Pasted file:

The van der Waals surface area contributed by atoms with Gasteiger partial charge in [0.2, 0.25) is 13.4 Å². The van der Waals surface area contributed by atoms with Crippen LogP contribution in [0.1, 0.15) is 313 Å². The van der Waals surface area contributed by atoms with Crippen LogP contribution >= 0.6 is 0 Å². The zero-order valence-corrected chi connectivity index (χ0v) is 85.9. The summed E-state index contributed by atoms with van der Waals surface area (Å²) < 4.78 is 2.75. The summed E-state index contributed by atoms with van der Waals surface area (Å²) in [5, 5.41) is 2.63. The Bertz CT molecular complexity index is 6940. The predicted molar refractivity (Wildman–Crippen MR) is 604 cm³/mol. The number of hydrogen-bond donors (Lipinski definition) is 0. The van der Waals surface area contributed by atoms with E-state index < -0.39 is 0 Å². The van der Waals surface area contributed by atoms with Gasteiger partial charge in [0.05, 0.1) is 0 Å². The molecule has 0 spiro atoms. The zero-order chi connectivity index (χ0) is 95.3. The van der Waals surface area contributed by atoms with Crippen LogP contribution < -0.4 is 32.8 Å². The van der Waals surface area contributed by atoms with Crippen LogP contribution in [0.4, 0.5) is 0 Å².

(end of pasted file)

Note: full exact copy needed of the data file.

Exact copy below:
The van der Waals surface area contributed by atoms with Gasteiger partial charge in [0.2, 0.25) is 13.4 Å². The van der Waals surface area contributed by atoms with Crippen LogP contribution in [0.1, 0.15) is 313 Å². The van der Waals surface area contributed by atoms with Crippen LogP contribution >= 0.6 is 0 Å². The zero-order valence-corrected chi connectivity index (χ0v) is 85.9. The summed E-state index contributed by atoms with van der Waals surface area (Å²) < 4.78 is 2.75. The summed E-state index contributed by atoms with van der Waals surface area (Å²) in [5, 5.41) is 2.63. The Bertz CT molecular complexity index is 6940. The predicted molar refractivity (Wildman–Crippen MR) is 604 cm³/mol. The number of hydrogen-bond donors (Lipinski definition) is 0. The van der Waals surface area contributed by atoms with E-state index < -0.39 is 0 Å². The van der Waals surface area contributed by atoms with Gasteiger partial charge in [0.05, 0.1) is 0 Å². The molecule has 0 spiro atoms. The zero-order chi connectivity index (χ0) is 95.3. The van der Waals surface area contributed by atoms with Crippen LogP contribution < -0.4 is 32.8 Å². The van der Waals surface area contributed by atoms with Crippen LogP contribution in [0.4, 0.5) is 0 Å².